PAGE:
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The setting is West Yorkshire. The event that brings them together is the British National Hairdressing Championships. Phil initially resists the urge to compete as it reminds him of the success he and Shelley once enjoyed, but his son Brian (Pearl Harbor's Josh Hartnett) convinces him to give it a go.
Hartnett and Rachael Leigh Cook (She's All That), as the daughter of Phil's old nemesis, seem like peculiar casting choices for a British film, but Hartnett's accent is passable (Cook plays an American) and they don't embarrass themselves as much as supermodel Heidi Klum, who plays a tacky, two-timing hair model. The screenplay is by Simon Beaufoy of Full Monty fame. Although not up to that standard--and certainly no match for Shampoo (the greatest hairdressing movie of all time)--Blow Dry is still a good showcase for the talents of its three leads. --Kathleen C. Fennessy
Top Customer Reviews
The answer: "Blow Dry." Rickman and Nighy are fabulous as long-time rival hairdresser competitors in this campy but touching tale that tries very hard to get that unique "Strictly Ballroom" feel and camp/pathos/triumph balance. It falls just short of that, but it's a real treat nevertheless.
Unfortunately, judging from the irksome U.S. coverbox you'd never guess this was such a touching, well-written and intelligently humorous movie with a *very* talented cast - Nighy, Rickman, Natasha Richardson (!), Rachel Griffiths (!!). Now, that's an honor roll. With all that going for it, why, why, why do we get force-fed a marketing campaign featuring Josh Harnett and Rachael Leigh Cook? Harnett is quite good here, actually, pulling off a British accent with aplomb. But poor Cook is placed into a no-win situation as the supposed Minneapolis-based daughter of hairdresser Nighy. It seems force-fed into the movie...she's totally boxed in here and can't fight her way out.
I ignored this movie for two years because of bad marketing. How many others are going to miss out for the same reason? I knew Nighy (possibly my favorite actor) was involved, but felt like I was going to have to sit through a Harnett/Cook "She's All That" clone. I had to have a friend tell me otherwise. Turns out, nothing could be further from the truth. This is a great little film you need to check out as soon as possible.Read more ›
Unbeknownst to them all, Natasha is going to die, as she has lost the war with the cancer that she has been battling. When she discovers that the big hairdressing competition is coming to their town, she hopes for a last bit of glory and familial reconciliation. You see, when she ran off with Rachel Griffiths ten years prior, she did so on the eve of the hairdressing competition that they were all favored to win. Obviously, her actions squelched that prospect at the time. She hopes to make things right, now that the end is near.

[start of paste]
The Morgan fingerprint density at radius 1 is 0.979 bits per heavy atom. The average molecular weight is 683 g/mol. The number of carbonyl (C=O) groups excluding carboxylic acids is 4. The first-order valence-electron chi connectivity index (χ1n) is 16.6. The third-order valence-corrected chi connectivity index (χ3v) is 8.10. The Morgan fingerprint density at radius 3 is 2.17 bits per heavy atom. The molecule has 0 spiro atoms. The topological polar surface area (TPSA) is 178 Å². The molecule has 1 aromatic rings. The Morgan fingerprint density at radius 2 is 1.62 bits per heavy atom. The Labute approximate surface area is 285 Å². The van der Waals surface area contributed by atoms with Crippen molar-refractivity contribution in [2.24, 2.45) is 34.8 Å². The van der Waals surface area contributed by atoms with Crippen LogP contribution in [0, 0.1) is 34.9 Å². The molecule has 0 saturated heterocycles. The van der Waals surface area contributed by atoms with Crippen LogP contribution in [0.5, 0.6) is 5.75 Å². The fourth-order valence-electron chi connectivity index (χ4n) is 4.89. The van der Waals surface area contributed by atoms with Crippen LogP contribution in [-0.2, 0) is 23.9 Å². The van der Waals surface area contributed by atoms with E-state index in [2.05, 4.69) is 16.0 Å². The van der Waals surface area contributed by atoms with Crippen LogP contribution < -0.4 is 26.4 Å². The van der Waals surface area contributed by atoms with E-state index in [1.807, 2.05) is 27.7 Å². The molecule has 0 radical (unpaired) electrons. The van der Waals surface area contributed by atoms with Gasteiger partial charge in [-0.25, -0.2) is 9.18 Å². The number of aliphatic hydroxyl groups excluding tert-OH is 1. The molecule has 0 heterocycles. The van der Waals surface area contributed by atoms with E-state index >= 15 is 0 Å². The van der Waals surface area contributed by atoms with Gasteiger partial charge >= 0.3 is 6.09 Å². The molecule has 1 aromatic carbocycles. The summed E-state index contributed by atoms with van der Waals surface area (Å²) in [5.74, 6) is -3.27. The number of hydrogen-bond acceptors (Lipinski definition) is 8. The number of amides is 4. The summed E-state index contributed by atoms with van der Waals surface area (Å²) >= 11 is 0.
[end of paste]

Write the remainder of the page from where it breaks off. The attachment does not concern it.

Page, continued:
She finally persuades them with much difficulty to enter the competition, where Rickman encounters his old nemesis. Then, the bag of tricks begin to fly, all of which were done much better in the movie "The Big Tease". The movie has a little difficulty deciding whether to play it for laughs or for pathos. Ultimately, pathos wins, but not without the movie having suffered from some indecision on this front. Still, Rickman, Richardson, and Griffiths are wonderful, as always, and the movie does have its worthwhile moments. It is a moderately enjoyable, though predictable, film of a family finally brought together in time of crisis. If it is a hairdressing competition film that you want, view "The Big Tease" instead.
In an attempt to try up loose ends in her life, Shelley Allen wants to enter a team (herself, her ex, their son, and her lover) in the British National Hairdressing Championships for old time's sake.
Winning is optional.
Alan Rickman works his magic has the husband who never stopped loving his wife; he's no longer "in love" but she is still importent to him.
Natasha Richardson radiates fear as a woman who knows her days are numbered but doesn't know how many she has left. She wants to live her last days in happiness with her family and reuniting this winning styling team may be her only hope to make that happen.
The weak link in a chain of strong actors are the Americans, Josh Hartnett and Rachael Leigh Cook. Hartnett's accent leaves something to be desired and he comes off very stiff. Cook's part serves little use--she is a pretty face and the insurance that Rickman and Richardson's styling team capture the win.
However, under all the fun, glamor, and heated competition that is the odd business of professional hair-styling, the message is very simple: The importent stuff in life never really goes away, it just changes a little.
Most Recent Customer Reviews
I can't recall this movie being shown in theaters, although it probably was. A friend told me about it and, after one viewing, I bought it. Read morePublished 19 days ago by Margaret Smith
If you are an Alan Rickman fan and have not seen this movie, purchase this. It shows his amazing control in comedy, angst, and facing tragedy. Read morePublished 2 months ago by Pamela E. Long
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